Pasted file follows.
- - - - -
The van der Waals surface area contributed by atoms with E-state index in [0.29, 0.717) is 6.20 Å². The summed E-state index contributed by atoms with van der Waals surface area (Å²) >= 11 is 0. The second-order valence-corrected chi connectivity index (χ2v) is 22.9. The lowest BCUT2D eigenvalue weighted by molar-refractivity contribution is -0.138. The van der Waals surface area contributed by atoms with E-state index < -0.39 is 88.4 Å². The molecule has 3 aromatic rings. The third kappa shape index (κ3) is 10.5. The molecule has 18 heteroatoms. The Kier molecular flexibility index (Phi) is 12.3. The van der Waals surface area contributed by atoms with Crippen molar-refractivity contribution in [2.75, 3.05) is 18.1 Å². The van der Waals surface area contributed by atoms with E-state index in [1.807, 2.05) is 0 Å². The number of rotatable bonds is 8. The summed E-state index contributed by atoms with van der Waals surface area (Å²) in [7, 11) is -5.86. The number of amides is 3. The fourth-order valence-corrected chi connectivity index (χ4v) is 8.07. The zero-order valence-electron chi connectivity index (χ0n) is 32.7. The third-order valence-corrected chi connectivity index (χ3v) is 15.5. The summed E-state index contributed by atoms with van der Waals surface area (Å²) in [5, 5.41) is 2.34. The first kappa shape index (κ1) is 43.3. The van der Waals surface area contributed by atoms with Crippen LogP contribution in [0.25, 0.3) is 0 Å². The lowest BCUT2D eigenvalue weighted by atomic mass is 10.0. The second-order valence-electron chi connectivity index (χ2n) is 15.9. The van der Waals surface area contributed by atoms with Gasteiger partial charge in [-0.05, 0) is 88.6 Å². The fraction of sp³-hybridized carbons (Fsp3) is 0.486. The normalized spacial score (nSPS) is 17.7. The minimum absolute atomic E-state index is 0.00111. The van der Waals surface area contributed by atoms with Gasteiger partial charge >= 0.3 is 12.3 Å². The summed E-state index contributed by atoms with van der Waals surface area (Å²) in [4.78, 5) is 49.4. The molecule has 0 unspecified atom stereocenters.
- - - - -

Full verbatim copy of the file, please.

The van der Waals surface area contributed by atoms with E-state index in [0.29, 0.717) is 6.20 Å². The summed E-state index contributed by atoms with van der Waals surface area (Å²) >= 11 is 0. The second-order valence-corrected chi connectivity index (χ2v) is 22.9. The lowest BCUT2D eigenvalue weighted by molar-refractivity contribution is -0.138. The van der Waals surface area contributed by atoms with E-state index < -0.39 is 88.4 Å². The molecule has 3 aromatic rings. The third kappa shape index (κ3) is 10.5. The molecule has 18 heteroatoms. The Kier molecular flexibility index (Phi) is 12.3. The van der Waals surface area contributed by atoms with Crippen molar-refractivity contribution in [2.75, 3.05) is 18.1 Å². The van der Waals surface area contributed by atoms with E-state index in [1.807, 2.05) is 0 Å². The number of rotatable bonds is 8. The summed E-state index contributed by atoms with van der Waals surface area (Å²) in [7, 11) is -5.86. The number of amides is 3. The fourth-order valence-corrected chi connectivity index (χ4v) is 8.07. The zero-order valence-electron chi connectivity index (χ0n) is 32.7. The third-order valence-corrected chi connectivity index (χ3v) is 15.5. The summed E-state index contributed by atoms with van der Waals surface area (Å²) in [5, 5.41) is 2.34. The first kappa shape index (κ1) is 43.3. The van der Waals surface area contributed by atoms with Crippen LogP contribution in [0.25, 0.3) is 0 Å². The lowest BCUT2D eigenvalue weighted by atomic mass is 10.0. The second-order valence-electron chi connectivity index (χ2n) is 15.9. The van der Waals surface area contributed by atoms with Gasteiger partial charge in [-0.05, 0) is 88.6 Å². The fraction of sp³-hybridized carbons (Fsp3) is 0.486. The normalized spacial score (nSPS) is 17.7. The minimum absolute atomic E-state index is 0.00111. The van der Waals surface area contributed by atoms with Gasteiger partial charge >= 0.3 is 12.3 Å². The summed E-state index contributed by atoms with van der Waals surface area (Å²) in [4.78, 5) is 49.4. The molecule has 0 unspecified atom stereocenters.